The Real Inspector Hound

The Real Inspector Hound Imagery

Fog at Muldoon Manor

The fog is a clear metaphor for the confusion that surrounds Muldoon Manor, both in the play-within-a-play and the drama that concerns Moon and Birdboot. The fog is also a trope of murder mysteries, an external force that adds a layer of spookiness and contrives to keep the characters isolated from the world.

Inspector Hound's getup

When Inspector Hound shows up at Muldoon Manor, he is wearing swamp boots. In the stage directions, Stoppard describes them as, "two inflatable - and inflated - pontoons with flat bottoms about two feet across. He carries a foghorn." The Inspector should be a respected detective, cutting an impressive image of authority. Here, Hound is ridiculous. Introducing the detective with giant pontoons strapped to his feet pokes fun at the murder mystery genre and a sense of authority in general, as Absurdist drama aims to expose the emptiness behind supposed absolutes.

The staging in the opening of the play

"The first thing is that the audience appear to be confronted by their own reflection in a huge mirror. Impossible."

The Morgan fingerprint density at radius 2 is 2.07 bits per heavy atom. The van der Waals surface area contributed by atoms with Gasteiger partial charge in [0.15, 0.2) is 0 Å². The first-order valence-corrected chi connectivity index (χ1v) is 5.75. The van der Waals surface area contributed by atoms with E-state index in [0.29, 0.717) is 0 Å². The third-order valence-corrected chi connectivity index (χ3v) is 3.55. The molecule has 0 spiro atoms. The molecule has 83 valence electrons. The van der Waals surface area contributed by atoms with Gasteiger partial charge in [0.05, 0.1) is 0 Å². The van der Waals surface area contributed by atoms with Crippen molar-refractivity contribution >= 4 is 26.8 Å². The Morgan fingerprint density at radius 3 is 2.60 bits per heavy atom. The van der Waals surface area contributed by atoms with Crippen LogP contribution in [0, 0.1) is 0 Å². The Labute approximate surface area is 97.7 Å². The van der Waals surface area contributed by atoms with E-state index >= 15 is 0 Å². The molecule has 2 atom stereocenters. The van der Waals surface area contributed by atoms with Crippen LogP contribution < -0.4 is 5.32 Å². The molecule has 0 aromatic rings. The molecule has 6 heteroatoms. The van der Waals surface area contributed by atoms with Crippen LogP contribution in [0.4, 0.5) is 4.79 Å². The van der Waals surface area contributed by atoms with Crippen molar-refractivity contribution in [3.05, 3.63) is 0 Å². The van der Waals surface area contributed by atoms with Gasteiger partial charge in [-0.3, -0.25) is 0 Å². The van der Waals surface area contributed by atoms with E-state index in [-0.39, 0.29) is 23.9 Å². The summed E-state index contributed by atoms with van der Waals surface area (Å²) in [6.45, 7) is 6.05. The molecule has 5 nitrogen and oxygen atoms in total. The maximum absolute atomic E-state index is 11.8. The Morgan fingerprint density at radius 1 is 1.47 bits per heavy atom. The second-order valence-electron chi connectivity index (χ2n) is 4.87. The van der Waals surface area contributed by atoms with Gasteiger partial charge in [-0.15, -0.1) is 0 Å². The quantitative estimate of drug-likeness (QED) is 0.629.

This stage direction opens The Real Inspector Hound. Immediately, it skewers the act of attending a play, by putting another audience on stage. It first appears as if the critics are watching the audience, suggesting that all of reality is merely a performance to be dissected and analyzed. This staging also breaks the fourth wall - the separation between the audience and actors onstage, with the drama onstage consisting of a self-contained reality not to be broken by the outside world. In a play concerning the falsity of identity, even the audience is not safe from scrutiny.

Gascoyne and Hound in the critics' seats

Moon finding Gascoyne and Hound in his and Birdboot's critics' seats signals the breakdown of order and the merging of the on- and off-stage realities. The image of the two actors playing critic, reviewing the actual critic who struggles to both stay alive and keep his footing in the drama, adds more layers to the notion of performance. Are the actors playing critics? Are the characters? Who do Moon and Birdboot become when they are onstage? Is the role of the critic a performance, just like "Simon" and "Hound" are fictive parts?